Introduction 

systems hold the key to a healthy planet and a thriving humanity [1]. However, as they currently are, they heavily affect the . From deforestation to emissions, they heavily affect the planet [1]. Dietary can be a powerful tool to fight , and biodiversity loss and achieve more [1]. However, sustainable diets are complex and must consider , environment, affordability, and [2].  

This summary article, based on a study by the EAT-Lancet Commission and other reliable sources, explores the challenges of sustainable diets. It emphasizes the urgent need to protect ecosystems, adopt sustainable farming, and address and malnutrition through dietary choices. 

Why Food Matters 

Intensive farming practices drive mass extinction, harm ecosystems, and contribute a staggering 24% of emissions. Yet, despite this significant impact, dietary shifts are often overlooked in sustainability efforts [1].

This paradox continues with millions facing malnutrition or unhealthy diets despite enough food being produced globally. Obesity rates are soaring, with unhealthy dietary choices fueling the rise of non-communicable diseases (NCDs) – a “double burden” of malnutrition disproportionately impacting [1].

Food security assessment 2023-2033
To read more about the state of global malnutrition check this article.

The Food Paradox: Problem and Solution 

Embracing sustainable diets is crucial, according to the EAT report, but the road ahead has its bumps. However, inaction paints a grim picture for our future [1] :

  • Increased population, same habits = blown climate budget in 2050
  • Wealth and urbanization lead to global diet changes: more similar, more animal-derived
  • Current lead to a future where food creates double the emissions by 2050

-> Science calls for a shift to more diets, less and reduced waste [1].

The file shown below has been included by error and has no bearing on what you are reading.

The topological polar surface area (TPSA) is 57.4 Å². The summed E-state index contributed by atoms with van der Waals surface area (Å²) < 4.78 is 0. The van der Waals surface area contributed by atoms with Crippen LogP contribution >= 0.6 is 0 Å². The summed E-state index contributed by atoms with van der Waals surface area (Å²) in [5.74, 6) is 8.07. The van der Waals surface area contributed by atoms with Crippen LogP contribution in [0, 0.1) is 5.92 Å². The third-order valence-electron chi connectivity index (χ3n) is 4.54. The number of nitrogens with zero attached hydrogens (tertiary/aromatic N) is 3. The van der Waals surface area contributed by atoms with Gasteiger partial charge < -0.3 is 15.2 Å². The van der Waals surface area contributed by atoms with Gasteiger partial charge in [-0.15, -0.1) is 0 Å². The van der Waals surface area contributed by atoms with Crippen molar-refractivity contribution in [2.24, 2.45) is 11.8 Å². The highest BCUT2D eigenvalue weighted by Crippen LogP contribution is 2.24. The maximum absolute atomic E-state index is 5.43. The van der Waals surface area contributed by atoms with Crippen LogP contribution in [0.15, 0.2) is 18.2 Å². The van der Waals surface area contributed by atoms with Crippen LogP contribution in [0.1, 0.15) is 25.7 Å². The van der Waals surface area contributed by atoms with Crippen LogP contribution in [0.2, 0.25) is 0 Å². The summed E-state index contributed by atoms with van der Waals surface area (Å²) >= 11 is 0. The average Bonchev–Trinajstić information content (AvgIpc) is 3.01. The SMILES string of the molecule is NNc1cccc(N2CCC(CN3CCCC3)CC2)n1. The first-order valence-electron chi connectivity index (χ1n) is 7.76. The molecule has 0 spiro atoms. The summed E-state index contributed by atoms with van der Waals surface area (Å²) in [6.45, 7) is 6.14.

food
Figure 2: Emissions gap from [1] 

Making Sustainable Choices: The Role of National Dietary Guidelines 

In 2020, dietary patterns within G20 countries were investigated by the EAT. It was concluded that these countries share unhealthy eating habits. National dietary guidelines (NDGs) are roadmaps for improving eating patterns. Despite this, only 100 countries provide NDGs. Furthermore, according to the EAT report [1]:

  • Dietary guidance from major health organizations lacks clarity
  • NDG across countries often lack concrete targets
  • Measurable dietary goals are key to tackling health and environmental issues

Balancing Food and Sustainability  

The EAT-Lancet Commission reveals: feeding 10 billion requires a global shift towards healthy, sustainable diets [1]. The key lies in a “planetary health diet” (Figure 3) – less meat and , more plants – coupled with more equal food distribution and reduced waste. Science backs this approach: adoption of the planetary health diet can halve emissions by 2030 and achieve planetary health targets by 2050 [3].

Figure 3: The “planetary health diet” according to the EAT-Lancet Commission [3]

The Recipe for Change 

To promote healthy and sustainable eating, policies are needed that address individual preferences, cultural influences and affordability [2]. According to the FAO and the EAT-Lancet Commission, these guidelines should be followed to implement sustainable healthy diets [1;2]:  

  • Dietary guidelines should consider , cultural, and environmental factors
  • Governments should support healthy and sustainable diets in a coherent way 
  • Representative can foster optimal dietary shifts and improvements
  • Identification of supply-demand mismatches can ensure everyone has access to affordable, desirable meals

Sustainability goes along with Food Safety  

Along with other factors, considerations should not be overlooked during the transition towards healthy and sustainable diets. Climate change adds another layer of complexity to food safety, especially for low-income countries with limited resources. Balancing the and benefits of certain foods is crucial, alongside promoting training to ensure safety isn't compromised. Furthermore, while plant-based alternatives can benefit health and the environment, they can introduce new risks [2].

The challenge of plant-based foods
Read more about the (safety) challenges of plant-based diets here.

Conclusion  

Based on the findings of the EAT-Lancet report it can be concluded that [1]:  

  • Shaping dietary choices can fight climate change
  • Plant-based progress needs a boost in G20 countries
  • Improved NDGs are a win-win for people and the planet
  • Some G20 countries will need bigger cuts in emissions per person than others
  • Unique solutions needed: One-size-fits-all can't work

Sources  

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